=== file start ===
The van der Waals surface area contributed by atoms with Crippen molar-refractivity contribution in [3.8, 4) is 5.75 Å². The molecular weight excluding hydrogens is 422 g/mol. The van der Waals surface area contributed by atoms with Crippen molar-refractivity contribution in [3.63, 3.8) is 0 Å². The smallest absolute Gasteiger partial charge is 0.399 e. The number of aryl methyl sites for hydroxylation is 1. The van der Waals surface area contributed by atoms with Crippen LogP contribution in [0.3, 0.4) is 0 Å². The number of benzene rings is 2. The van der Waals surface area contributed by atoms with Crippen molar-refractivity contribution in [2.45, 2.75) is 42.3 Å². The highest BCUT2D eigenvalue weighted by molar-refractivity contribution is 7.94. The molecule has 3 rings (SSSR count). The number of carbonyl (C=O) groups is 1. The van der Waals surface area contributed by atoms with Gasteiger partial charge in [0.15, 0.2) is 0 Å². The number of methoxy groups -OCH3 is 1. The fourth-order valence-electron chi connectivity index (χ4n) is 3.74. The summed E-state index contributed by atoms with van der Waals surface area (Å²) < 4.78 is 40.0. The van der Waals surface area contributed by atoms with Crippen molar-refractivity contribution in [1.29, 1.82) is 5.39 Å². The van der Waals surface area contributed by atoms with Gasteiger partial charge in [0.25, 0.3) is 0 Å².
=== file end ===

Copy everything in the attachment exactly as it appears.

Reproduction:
The van der Waals surface area contributed by atoms with Crippen molar-refractivity contribution in [3.8, 4) is 5.75 Å². The molecular weight excluding hydrogens is 422 g/mol. The van der Waals surface area contributed by atoms with Crippen molar-refractivity contribution in [3.63, 3.8) is 0 Å². The smallest absolute Gasteiger partial charge is 0.399 e. The number of aryl methyl sites for hydroxylation is 1. The van der Waals surface area contributed by atoms with Crippen LogP contribution in [0.3, 0.4) is 0 Å². The number of benzene rings is 2. The van der Waals surface area contributed by atoms with Crippen molar-refractivity contribution in [2.45, 2.75) is 42.3 Å². The highest BCUT2D eigenvalue weighted by molar-refractivity contribution is 7.94. The molecule has 3 rings (SSSR count). The number of carbonyl (C=O) groups is 1. The van der Waals surface area contributed by atoms with Gasteiger partial charge in [0.15, 0.2) is 0 Å². The number of methoxy groups -OCH3 is 1. The fourth-order valence-electron chi connectivity index (χ4n) is 3.74. The summed E-state index contributed by atoms with van der Waals surface area (Å²) < 4.78 is 40.0. The van der Waals surface area contributed by atoms with Crippen molar-refractivity contribution in [1.29, 1.82) is 5.39 Å². The van der Waals surface area contributed by atoms with Gasteiger partial charge in [0.25, 0.3) is 0 Å².